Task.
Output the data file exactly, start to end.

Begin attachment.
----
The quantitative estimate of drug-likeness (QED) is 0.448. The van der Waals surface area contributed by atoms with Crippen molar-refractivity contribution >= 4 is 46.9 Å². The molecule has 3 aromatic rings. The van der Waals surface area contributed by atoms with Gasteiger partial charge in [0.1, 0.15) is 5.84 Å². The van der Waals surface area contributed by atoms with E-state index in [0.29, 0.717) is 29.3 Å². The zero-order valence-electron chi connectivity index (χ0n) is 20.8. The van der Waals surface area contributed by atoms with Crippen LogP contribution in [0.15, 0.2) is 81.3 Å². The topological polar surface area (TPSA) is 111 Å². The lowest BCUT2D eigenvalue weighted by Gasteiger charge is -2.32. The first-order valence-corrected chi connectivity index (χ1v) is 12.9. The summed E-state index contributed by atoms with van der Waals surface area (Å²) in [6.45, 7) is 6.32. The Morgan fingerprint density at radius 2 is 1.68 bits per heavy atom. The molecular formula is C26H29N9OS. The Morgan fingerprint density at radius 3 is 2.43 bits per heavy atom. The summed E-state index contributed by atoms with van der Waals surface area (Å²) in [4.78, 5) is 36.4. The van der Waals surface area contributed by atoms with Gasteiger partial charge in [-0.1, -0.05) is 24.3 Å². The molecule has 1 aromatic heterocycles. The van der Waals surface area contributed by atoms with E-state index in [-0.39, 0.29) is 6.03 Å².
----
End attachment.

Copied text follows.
The quantitative estimate of drug-likeness (QED) is 0.448. The van der Waals surface area contributed by atoms with Crippen molar-refractivity contribution >= 4 is 46.9 Å². The molecule has 3 aromatic rings. The van der Waals surface area contributed by atoms with Gasteiger partial charge in [0.1, 0.15) is 5.84 Å². The van der Waals surface area contributed by atoms with E-state index in [0.29, 0.717) is 29.3 Å². The zero-order valence-electron chi connectivity index (χ0n) is 20.8. The van der Waals surface area contributed by atoms with Crippen LogP contribution in [0.15, 0.2) is 81.3 Å². The topological polar surface area (TPSA) is 111 Å². The lowest BCUT2D eigenvalue weighted by Gasteiger charge is -2.32. The first-order valence-corrected chi connectivity index (χ1v) is 12.9. The summed E-state index contributed by atoms with van der Waals surface area (Å²) in [6.45, 7) is 6.32. The Morgan fingerprint density at radius 2 is 1.68 bits per heavy atom. The molecular formula is C26H29N9OS. The Morgan fingerprint density at radius 3 is 2.43 bits per heavy atom. The summed E-state index contributed by atoms with van der Waals surface area (Å²) in [4.78, 5) is 36.4. The van der Waals surface area contributed by atoms with Gasteiger partial charge in [-0.1, -0.05) is 24.3 Å². The molecule has 1 aromatic heterocycles. The van der Waals surface area contributed by atoms with E-state index in [-0.39, 0.29) is 6.03 Å².